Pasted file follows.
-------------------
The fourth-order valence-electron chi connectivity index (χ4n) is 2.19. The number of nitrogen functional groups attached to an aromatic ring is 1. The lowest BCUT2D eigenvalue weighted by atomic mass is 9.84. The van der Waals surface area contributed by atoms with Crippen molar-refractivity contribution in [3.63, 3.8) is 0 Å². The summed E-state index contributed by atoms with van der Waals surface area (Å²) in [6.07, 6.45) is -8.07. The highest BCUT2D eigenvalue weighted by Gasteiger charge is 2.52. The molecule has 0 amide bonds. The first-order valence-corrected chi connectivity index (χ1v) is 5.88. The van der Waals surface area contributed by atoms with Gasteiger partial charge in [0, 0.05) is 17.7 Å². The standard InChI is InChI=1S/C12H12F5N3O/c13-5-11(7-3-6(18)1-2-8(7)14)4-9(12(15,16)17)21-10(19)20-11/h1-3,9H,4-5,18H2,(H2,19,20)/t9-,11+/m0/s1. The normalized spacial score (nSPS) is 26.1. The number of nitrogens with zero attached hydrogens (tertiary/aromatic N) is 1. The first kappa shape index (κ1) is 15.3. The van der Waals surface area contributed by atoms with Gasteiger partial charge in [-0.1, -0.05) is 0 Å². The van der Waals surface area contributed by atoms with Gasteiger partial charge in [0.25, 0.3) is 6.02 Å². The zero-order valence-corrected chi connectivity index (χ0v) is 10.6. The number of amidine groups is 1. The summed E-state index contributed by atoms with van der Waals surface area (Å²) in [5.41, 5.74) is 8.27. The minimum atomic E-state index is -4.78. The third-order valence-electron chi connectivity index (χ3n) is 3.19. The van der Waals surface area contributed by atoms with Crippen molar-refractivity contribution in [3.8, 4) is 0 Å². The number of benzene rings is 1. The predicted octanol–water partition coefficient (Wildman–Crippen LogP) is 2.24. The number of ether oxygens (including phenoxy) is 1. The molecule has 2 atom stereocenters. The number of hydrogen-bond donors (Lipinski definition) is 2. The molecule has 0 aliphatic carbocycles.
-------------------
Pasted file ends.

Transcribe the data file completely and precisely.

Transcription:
The fourth-order valence-electron chi connectivity index (χ4n) is 2.19. The number of nitrogen functional groups attached to an aromatic ring is 1. The lowest BCUT2D eigenvalue weighted by atomic mass is 9.84. The van der Waals surface area contributed by atoms with Crippen molar-refractivity contribution in [3.63, 3.8) is 0 Å². The summed E-state index contributed by atoms with van der Waals surface area (Å²) in [6.07, 6.45) is -8.07. The highest BCUT2D eigenvalue weighted by Gasteiger charge is 2.52. The molecule has 0 amide bonds. The first-order valence-corrected chi connectivity index (χ1v) is 5.88. The van der Waals surface area contributed by atoms with Gasteiger partial charge in [0, 0.05) is 17.7 Å². The standard InChI is InChI=1S/C12H12F5N3O/c13-5-11(7-3-6(18)1-2-8(7)14)4-9(12(15,16)17)21-10(19)20-11/h1-3,9H,4-5,18H2,(H2,19,20)/t9-,11+/m0/s1. The normalized spacial score (nSPS) is 26.1. The number of nitrogens with zero attached hydrogens (tertiary/aromatic N) is 1. The first kappa shape index (κ1) is 15.3. The van der Waals surface area contributed by atoms with Gasteiger partial charge in [-0.1, -0.05) is 0 Å². The van der Waals surface area contributed by atoms with Gasteiger partial charge in [0.25, 0.3) is 6.02 Å². The zero-order valence-corrected chi connectivity index (χ0v) is 10.6. The number of amidine groups is 1. The summed E-state index contributed by atoms with van der Waals surface area (Å²) in [5.41, 5.74) is 8.27. The minimum atomic E-state index is -4.78. The third-order valence-electron chi connectivity index (χ3n) is 3.19. The van der Waals surface area contributed by atoms with Crippen molar-refractivity contribution in [3.8, 4) is 0 Å². The number of benzene rings is 1. The predicted octanol–water partition coefficient (Wildman–Crippen LogP) is 2.24. The number of ether oxygens (including phenoxy) is 1. The molecule has 2 atom stereocenters. The number of hydrogen-bond donors (Lipinski definition) is 2. The molecule has 0 aliphatic carbocycles.